Steven Chancellor, Ph.D., Centralia R-VI superintendent
Time. It is a simple word but its meaning and use often defines everything about us. Time is particularly relevant to me as it is the focus of all the conversations I have right now.
January marked six months serving the Centralia School District. Leadership transitions bring a variety of emotions: excitement, eagerness, caution, fear. My effectiveness would have been severely limited had I spent the first six months introducing change throughout our organization. Rather, to lead effectively I chose to invest in the district and community by listening and learning. Stephen R. Covey captured my strategy when he suggested we ‘seek first to understand, then be understood.’ It was imperative I invest time in earning people’s trust.
Recently, I have had the fortune of presenting to several community groups about this entry phase, what I have learned and what I am thinking moving forward. I write to you today to share information I have shared with them.
It is important to start with the most crucial finding of this period: we have fine, outstanding students within our schools. I continue to be impressed everyday with their character, effort and respect. This fact alone is energizing as we think about the work to be done moving forward. Partnered with strong teachers, support staff and an exceptional community we possess all the right ingredients for success.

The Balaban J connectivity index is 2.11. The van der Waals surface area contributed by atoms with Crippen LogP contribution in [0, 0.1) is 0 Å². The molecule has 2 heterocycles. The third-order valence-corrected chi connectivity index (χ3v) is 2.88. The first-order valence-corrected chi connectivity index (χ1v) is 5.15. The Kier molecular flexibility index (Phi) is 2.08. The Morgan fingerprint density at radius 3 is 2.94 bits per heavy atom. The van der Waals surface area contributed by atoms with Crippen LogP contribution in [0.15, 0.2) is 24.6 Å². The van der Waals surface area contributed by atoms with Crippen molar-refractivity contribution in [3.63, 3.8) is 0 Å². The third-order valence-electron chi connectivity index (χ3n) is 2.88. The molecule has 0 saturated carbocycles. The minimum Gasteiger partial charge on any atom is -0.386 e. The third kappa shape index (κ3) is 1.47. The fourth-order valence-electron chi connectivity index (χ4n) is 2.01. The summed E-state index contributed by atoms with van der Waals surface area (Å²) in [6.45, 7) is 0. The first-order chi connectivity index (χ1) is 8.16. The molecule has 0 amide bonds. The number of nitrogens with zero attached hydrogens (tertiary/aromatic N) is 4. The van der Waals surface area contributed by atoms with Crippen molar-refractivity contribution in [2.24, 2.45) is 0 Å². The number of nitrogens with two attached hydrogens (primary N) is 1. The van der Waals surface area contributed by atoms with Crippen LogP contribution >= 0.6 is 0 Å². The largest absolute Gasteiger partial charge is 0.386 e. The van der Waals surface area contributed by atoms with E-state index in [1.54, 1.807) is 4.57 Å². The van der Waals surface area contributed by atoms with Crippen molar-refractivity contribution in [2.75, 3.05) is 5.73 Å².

However, as with any recipe, having great individual ingredients does not guarantee they form a great meal. Cooking is all about process, procedures and using the right tools. A school district is no different.
A central theme to my first six months has been the idea of ensuring we always tell the truth. The truth is not personal nor emotional. Truth is simply facts. We can tell the truth with empathy, tact and grace for the sake of improvement instead of for blame and distraction.
Our truth is that while we have strong people, we have areas of deficiency. The good news is we have total control of these areas and we will consciously address each through operational decisions. However, two are philosophical and detailed below.
For the complete column, see this week’s edition of the Centralia Fireside Guard.